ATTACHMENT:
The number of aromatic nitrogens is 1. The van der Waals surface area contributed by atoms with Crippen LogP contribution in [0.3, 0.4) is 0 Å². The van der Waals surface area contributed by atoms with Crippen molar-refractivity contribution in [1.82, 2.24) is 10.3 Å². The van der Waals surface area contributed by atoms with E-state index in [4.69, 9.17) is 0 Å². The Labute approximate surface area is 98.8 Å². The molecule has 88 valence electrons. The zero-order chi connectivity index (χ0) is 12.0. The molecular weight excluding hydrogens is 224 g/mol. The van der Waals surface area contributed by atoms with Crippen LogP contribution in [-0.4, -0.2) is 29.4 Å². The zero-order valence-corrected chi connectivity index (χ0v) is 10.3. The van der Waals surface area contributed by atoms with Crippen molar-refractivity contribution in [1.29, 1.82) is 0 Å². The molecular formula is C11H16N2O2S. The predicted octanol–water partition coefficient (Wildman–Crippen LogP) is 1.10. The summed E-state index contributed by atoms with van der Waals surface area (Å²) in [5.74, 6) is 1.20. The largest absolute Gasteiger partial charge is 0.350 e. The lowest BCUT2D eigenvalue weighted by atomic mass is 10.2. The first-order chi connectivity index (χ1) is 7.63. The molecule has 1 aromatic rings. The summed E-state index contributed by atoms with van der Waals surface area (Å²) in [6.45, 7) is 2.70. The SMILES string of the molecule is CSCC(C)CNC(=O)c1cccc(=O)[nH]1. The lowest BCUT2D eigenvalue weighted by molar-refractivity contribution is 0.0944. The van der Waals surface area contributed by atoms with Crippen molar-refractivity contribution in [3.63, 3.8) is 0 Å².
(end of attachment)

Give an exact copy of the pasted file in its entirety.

The number of aromatic nitrogens is 1. The van der Waals surface area contributed by atoms with Crippen LogP contribution in [0.3, 0.4) is 0 Å². The van der Waals surface area contributed by atoms with Crippen molar-refractivity contribution in [1.82, 2.24) is 10.3 Å². The van der Waals surface area contributed by atoms with E-state index in [4.69, 9.17) is 0 Å². The Labute approximate surface area is 98.8 Å². The molecule has 88 valence electrons. The zero-order chi connectivity index (χ0) is 12.0. The molecular weight excluding hydrogens is 224 g/mol. The van der Waals surface area contributed by atoms with Crippen LogP contribution in [-0.4, -0.2) is 29.4 Å². The zero-order valence-corrected chi connectivity index (χ0v) is 10.3. The van der Waals surface area contributed by atoms with Crippen molar-refractivity contribution in [1.29, 1.82) is 0 Å². The molecular formula is C11H16N2O2S. The predicted octanol–water partition coefficient (Wildman–Crippen LogP) is 1.10. The summed E-state index contributed by atoms with van der Waals surface area (Å²) in [5.74, 6) is 1.20. The largest absolute Gasteiger partial charge is 0.350 e. The lowest BCUT2D eigenvalue weighted by atomic mass is 10.2. The first-order chi connectivity index (χ1) is 7.63. The molecule has 1 aromatic rings. The summed E-state index contributed by atoms with van der Waals surface area (Å²) in [6.45, 7) is 2.70. The SMILES string of the molecule is CSCC(C)CNC(=O)c1cccc(=O)[nH]1. The lowest BCUT2D eigenvalue weighted by molar-refractivity contribution is 0.0944. The van der Waals surface area contributed by atoms with Crippen molar-refractivity contribution in [3.63, 3.8) is 0 Å².